Montreal public health is launching a pilot project to vaccinate the parents of school- and daycare-aged children in emerging hot spots for the COVID-19 variants in a bid to quash transmission and limit cases in those areas.
The move comes after Dr. Mylène Drouin, director of Montreal public health, said Wednesday that the Plamondon district in Côte-des-Neiges and the city of Côte Saint-Luc have seen a rise in cases of variants, which are more contagious.
“The virus is moving from one place to another,” she told reporters Thursday during a press conference.
She explained targeted vaccination will last two weeks in order to get variants under control in the city’s west end and to prevent the spread to other parts of Montreal. Eligible parents will be able to go to four different sites for their first dose, but they must bring proof their child attends a school or daycare centre in the affected areas.
Drouin said there is a “pattern of the transmission” of the variants from “daycare centres and schools and then to homes,” where they then spread through the community. Côte Saint-Luc and Plamondon represent 26 per cent of new infections linked to variants.
“We are not seeing community transmission of the variants in other neighbourhoods,” she said.
The pilot project, which will begin next Monday, will focus solely on vaccinating parents, according to Drouin. Public health is also considering inoculating teachers in those schools, but that’s not on the table for now.
“We are evaluating the possibility of including them in the project,” Drouin said.
That decision is being criticized by some members of the school community, however. Mordechai Antal, president of the Jewish School Federation, said he was surprised that teachers and support staff aren’t included in the plans.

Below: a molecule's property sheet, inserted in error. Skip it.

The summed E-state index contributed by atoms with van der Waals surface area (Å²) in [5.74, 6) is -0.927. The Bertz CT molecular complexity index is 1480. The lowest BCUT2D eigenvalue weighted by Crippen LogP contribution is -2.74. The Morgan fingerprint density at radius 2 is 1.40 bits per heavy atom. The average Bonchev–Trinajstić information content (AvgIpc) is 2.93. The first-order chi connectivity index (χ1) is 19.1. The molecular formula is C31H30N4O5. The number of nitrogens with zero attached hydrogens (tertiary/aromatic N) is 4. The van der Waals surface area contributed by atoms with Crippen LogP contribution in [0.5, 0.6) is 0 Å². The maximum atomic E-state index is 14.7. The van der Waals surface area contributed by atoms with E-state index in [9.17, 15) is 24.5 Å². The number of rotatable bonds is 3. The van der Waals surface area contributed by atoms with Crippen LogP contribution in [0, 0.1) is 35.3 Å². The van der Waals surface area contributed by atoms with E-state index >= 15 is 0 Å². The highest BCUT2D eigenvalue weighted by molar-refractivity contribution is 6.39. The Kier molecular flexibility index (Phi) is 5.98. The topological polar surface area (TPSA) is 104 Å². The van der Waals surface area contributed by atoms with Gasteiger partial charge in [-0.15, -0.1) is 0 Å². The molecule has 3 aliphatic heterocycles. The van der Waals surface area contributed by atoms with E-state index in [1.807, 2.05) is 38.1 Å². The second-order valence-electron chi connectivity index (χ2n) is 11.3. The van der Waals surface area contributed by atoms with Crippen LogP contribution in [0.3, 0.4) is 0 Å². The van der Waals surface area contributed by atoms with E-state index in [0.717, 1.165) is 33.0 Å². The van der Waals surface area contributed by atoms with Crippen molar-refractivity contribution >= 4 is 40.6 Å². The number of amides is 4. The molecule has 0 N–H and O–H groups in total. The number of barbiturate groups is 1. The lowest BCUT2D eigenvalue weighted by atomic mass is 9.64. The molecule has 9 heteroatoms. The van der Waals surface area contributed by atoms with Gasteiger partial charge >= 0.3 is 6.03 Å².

“If you are going to do that, you have to plan it out well and include everyone who is with the kids,” he said.
The targeted vaccination is part of a larger effort to keep the mutations of the novel coronavirus at bay in Montreal. Public health is hoping to delay the onset of a third wave of the pandemic with aggressive screening measures and ramping up inoculation.
The decision to expand vaccination is being welcomed by affected parents.
“I think it makes sense to vaccinate the people that are the vector of transmission rather than those who are the most vulnerable,” said Rafael Najnanobich.
To date, Quebec has focused on vaccinating priority groups such as residents in long-term care homes and health-care workers.
The province has since expanded eligibility to anyone who is 70 and older in most areas, while the minimum age requirement is 65 in Montreal. Earlier this week, Premier François Legault said his goal is to give the first dose to all adults who want one by June 24.
— With files from Global News’ Brayden Jagger HainesView link »